Under what is called the Sporck doctrine, most courts protect as opinion work product material or information that is not intrinsically protected, but the disclosure of which would reveal a lawyer’s thought process. For instance, courts usually protect a lawyer’s selection of specific documents (out of a larger group of documents produced by an adversary) to review with her client before the client’s deposition — the adversary’s documents obviously do not deserve privilege protection, but the lawyer’s selection of certain documents might reflect the lawyer’s strategy.
In Evergreen Trading, LLC. v. United States, 80 Fed. Cl. 122, 137 (Fed. Cl. 2007), plaintiffs objected to producing documents to the United States “because they contain a supposedly unique, sequential numbering system that plaintiffs’ counsel asserts it employed in organizing the documents in question.” The Federal Claims Court agreed “that the numbering system itself could reveal aspects of plaintiffs’ counsel’s understanding of the case and thus constitutes work product for which defendant [United States] has made no showing whatsoever of necessity.” Id. The court therefore allowed plaintiffs to redact the numbers before producing them to the United States.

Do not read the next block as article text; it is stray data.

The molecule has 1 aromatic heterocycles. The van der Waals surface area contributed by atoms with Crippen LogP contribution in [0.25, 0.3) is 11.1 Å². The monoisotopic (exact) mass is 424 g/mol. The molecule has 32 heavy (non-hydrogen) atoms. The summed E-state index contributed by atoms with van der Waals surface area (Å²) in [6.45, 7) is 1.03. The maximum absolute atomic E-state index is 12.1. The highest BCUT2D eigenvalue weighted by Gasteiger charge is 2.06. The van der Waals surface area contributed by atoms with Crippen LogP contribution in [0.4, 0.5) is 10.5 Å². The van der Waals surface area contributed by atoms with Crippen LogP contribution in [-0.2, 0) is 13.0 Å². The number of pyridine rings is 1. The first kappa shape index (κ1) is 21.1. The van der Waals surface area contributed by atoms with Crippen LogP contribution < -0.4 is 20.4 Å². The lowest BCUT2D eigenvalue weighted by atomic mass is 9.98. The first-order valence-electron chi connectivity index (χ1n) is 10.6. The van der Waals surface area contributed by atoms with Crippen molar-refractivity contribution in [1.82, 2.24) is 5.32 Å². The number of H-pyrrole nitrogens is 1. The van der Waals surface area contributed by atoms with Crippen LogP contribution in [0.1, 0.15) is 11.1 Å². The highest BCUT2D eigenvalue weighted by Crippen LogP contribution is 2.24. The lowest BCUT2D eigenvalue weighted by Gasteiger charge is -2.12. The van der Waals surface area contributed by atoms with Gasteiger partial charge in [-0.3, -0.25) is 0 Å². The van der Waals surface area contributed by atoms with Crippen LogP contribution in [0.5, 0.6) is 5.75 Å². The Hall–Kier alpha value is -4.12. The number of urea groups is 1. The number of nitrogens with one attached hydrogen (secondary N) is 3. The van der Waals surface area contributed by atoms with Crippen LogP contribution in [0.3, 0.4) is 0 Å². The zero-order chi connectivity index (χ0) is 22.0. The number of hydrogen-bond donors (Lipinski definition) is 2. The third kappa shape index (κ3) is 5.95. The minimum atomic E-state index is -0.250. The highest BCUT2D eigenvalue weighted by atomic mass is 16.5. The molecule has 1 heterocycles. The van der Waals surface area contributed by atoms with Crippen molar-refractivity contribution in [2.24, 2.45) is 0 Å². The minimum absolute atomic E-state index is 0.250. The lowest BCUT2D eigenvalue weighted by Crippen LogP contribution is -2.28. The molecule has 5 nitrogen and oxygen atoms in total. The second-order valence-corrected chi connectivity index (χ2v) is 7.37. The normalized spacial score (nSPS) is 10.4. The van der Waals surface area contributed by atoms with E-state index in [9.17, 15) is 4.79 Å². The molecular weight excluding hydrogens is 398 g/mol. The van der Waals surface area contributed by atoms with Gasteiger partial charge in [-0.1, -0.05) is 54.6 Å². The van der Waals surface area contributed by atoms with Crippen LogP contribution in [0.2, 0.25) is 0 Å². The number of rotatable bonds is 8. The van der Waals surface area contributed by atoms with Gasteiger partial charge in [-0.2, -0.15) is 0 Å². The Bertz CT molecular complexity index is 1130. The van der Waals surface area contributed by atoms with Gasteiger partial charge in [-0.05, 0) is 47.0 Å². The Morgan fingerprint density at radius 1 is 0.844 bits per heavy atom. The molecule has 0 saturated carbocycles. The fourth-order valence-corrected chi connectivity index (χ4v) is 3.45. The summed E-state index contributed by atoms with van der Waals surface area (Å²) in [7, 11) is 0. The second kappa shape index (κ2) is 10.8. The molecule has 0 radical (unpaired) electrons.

Not every court would take this broad a view of the Sporck doctrine, but lawyers should be looking for opportunities to present similar arguments.